Change has been a way of life for mankind, yet change has always been difficult. Throughout history, man has constantly been faced with the opportunity of doing something in a new way, a better way – but that has always met with resistance. To give just one example, do you recall the invention of the personal computer by IBM in the 1940s and the subsequent (by now infamous) remark of IBM Chairman Thomas Watson “I think there is a world market for five personal computers”. In hindsight, we can now say that the personal computer has been largely responsible for the rapid modernization of our society during the last thirty years. So rapid and massive has been this modernization that as a society we have become used to embracing change more and more rapidly – remember ATMs did not exist thirty years ago, the World Wide Web did not exist twenty years ago and mass mobile telephony as we have accustomed to today did not exist even just ten years ago!
Yet today, we are at the crossroads of one more change – this time in the field of accounting and reporting of company performance. Unlike tangible changes outlined in the examples above, this is a softer change. It has to do with the way business accounts are recorded and presented to stakeholders. But why do we need a change in our accounting system, you might ask? What is wrong with it? It isn’t broke, right? So why fix it? The reasons however are many.
Firstly, the present system of accounting is old, very old. The double-entry bookkeeping system of accounting that is in use today was popularized by the Italian monk Luca Pacioli more than 500 years ago! This system relies on recording each business transaction using balancing credit and debit entries in two different ledgers. It is a system that is well understood and it has served us well throughout the industrial era, yet it has one critical shortcoming. The system works by matching revenues to expenses accurately in order to determine income. But it cannot handle value creating transactions that happen much before revenues have been realized. For instance, when the R&D efforts of a pharmaceutical company culminate in the passing of regulatory clinical tests, enormous value is created. Yet the accounting system does not recognize any of it.
The loss would have been limited had it been restricted to the failure to recognize value. But present accounting policies in fact do more damage by mandating the immediate expensing of R&D costs that go into the drug discovery process instead of capitalizing them, thereby recognizing such costs as an asset. The net effect of this policy is a reduction in net income in the year that R&D costs are incurred at the cost of protecting future income. This is a double whammy.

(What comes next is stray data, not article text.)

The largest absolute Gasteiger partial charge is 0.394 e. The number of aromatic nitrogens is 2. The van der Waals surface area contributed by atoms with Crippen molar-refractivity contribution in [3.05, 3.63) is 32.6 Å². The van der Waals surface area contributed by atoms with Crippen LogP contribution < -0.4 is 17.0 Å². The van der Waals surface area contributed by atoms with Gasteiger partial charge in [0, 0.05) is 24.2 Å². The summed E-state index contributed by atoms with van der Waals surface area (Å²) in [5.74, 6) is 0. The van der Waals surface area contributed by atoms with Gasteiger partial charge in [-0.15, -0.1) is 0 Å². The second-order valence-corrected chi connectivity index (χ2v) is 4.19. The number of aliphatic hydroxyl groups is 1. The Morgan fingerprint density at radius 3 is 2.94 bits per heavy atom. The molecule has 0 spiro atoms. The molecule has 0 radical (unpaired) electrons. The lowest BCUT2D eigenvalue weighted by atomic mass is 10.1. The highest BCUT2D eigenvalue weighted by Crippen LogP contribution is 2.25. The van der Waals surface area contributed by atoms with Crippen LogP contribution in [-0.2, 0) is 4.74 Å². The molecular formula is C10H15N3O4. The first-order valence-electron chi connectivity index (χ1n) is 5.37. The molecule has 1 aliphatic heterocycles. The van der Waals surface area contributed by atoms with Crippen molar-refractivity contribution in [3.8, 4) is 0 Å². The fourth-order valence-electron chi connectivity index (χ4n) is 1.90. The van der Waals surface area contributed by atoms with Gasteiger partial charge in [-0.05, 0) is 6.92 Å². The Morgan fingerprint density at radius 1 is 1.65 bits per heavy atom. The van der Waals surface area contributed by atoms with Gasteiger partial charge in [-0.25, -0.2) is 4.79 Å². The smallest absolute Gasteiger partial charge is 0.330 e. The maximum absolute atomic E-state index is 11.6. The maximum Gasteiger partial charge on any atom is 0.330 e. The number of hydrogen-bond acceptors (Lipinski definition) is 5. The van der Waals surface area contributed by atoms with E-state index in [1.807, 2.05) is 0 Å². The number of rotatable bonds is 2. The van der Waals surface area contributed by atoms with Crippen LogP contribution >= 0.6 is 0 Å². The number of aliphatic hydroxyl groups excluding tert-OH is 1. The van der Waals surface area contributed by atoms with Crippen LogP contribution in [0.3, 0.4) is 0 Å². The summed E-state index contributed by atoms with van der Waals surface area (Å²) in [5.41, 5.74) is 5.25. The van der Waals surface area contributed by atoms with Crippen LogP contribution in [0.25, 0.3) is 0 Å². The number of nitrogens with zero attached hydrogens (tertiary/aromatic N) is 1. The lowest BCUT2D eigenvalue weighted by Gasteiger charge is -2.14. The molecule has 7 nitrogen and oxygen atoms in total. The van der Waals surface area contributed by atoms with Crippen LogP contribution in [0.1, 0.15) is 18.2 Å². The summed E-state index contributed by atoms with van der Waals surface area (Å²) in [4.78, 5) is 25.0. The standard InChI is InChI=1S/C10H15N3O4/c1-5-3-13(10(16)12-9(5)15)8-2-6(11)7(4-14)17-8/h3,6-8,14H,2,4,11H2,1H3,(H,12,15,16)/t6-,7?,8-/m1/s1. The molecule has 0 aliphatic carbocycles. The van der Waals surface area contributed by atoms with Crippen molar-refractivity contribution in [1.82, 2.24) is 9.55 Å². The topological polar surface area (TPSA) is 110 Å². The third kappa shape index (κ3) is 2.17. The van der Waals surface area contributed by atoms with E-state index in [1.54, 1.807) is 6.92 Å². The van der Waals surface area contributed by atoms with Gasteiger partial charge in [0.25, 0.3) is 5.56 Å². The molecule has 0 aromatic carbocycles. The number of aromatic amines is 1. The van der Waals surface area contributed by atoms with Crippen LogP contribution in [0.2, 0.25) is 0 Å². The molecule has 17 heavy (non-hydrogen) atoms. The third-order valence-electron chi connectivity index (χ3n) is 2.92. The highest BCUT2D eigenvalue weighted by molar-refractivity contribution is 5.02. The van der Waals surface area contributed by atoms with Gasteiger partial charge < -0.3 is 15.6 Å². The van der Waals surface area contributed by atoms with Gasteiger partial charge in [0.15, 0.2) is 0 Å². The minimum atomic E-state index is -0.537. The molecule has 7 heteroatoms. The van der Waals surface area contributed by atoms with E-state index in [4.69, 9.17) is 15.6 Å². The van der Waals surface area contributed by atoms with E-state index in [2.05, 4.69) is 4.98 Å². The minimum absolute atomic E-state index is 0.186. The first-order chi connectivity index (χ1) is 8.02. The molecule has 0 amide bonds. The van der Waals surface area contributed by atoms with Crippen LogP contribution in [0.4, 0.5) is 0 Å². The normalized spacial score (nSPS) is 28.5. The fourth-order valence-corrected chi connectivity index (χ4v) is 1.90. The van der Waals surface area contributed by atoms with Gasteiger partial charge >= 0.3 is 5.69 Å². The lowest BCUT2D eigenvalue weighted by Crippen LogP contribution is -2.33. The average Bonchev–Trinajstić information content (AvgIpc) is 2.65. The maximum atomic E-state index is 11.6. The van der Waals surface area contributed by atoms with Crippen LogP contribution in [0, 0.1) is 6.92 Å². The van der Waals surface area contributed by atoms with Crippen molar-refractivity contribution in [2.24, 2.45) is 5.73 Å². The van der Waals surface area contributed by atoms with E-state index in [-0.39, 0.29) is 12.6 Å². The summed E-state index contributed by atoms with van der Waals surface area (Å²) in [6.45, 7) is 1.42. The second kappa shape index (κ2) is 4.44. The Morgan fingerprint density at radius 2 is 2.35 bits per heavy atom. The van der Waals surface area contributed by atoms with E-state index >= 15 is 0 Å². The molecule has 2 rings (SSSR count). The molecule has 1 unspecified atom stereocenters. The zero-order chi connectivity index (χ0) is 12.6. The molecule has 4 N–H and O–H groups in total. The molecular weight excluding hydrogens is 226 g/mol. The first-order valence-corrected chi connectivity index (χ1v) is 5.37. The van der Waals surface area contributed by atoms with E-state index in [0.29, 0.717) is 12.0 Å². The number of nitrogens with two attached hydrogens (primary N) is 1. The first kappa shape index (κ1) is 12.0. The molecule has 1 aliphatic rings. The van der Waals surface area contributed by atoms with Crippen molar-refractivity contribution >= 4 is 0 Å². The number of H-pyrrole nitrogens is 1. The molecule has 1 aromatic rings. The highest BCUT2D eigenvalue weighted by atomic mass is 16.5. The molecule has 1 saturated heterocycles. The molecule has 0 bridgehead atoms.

Finally, the accounting system is in total disconnect with the way companies operate in the knowledge economy. We know for certain by now that intangible assets are the primary driver of growth in the knowledge economy. Yet the accounting system is blissfully ignorant to this situation. For example, we all know that the value of Apple is linked closely to the ability of Steve Jobs to lead the company on the path of continuous innovation. Yet, the book value of Apple did not change when Steve Jobs rejoined Apple and it will definitely not change if Steve Jobs were to quit Apple all of a sudden!
Professional accounting bodies the world over have been trying their best to make the accounting system adapt to the knowledge economy. But changing a system that is carved in the hearts and minds of accountants over the last 500 years is easier said than done. In the meantime, investors are getting highly impatient. Genuine investors already know that published income statements and balance sheets are not reliable instruments for making investment decisions. They rely instead on other sources of information such as analysts, insiders, research, tips, etc. Some of these sources are genuine yet others exist only for making a quick buck from gullible investors. Such is our plight today.
But the situation can be remedied and quite easily too. This is where the need for IC Reporting comes in. All that needs to be done is that the annual report (or even quarterly income disclosures) needs to be supplemented by a statement of change in the Intellectual Capital of the company. This way, investors will be able to see not only the financial performance of the business but they will be able to correlate that performance with the investments in intangible assets of the business. They will be able to verify the sustainability of the performance. This in turn will drive down the cost of capital for the business which in turn will make the business more efficient. In short, IC Reporting will enable an unending positive feedback cycle for the business.
Change seems radical whenever it is first proposed. But in hindsight it always seems a no-brainer. IC Reporting is a change whose time has come. We will see this change implemented much sooner than later. And it will be for the good of all of us.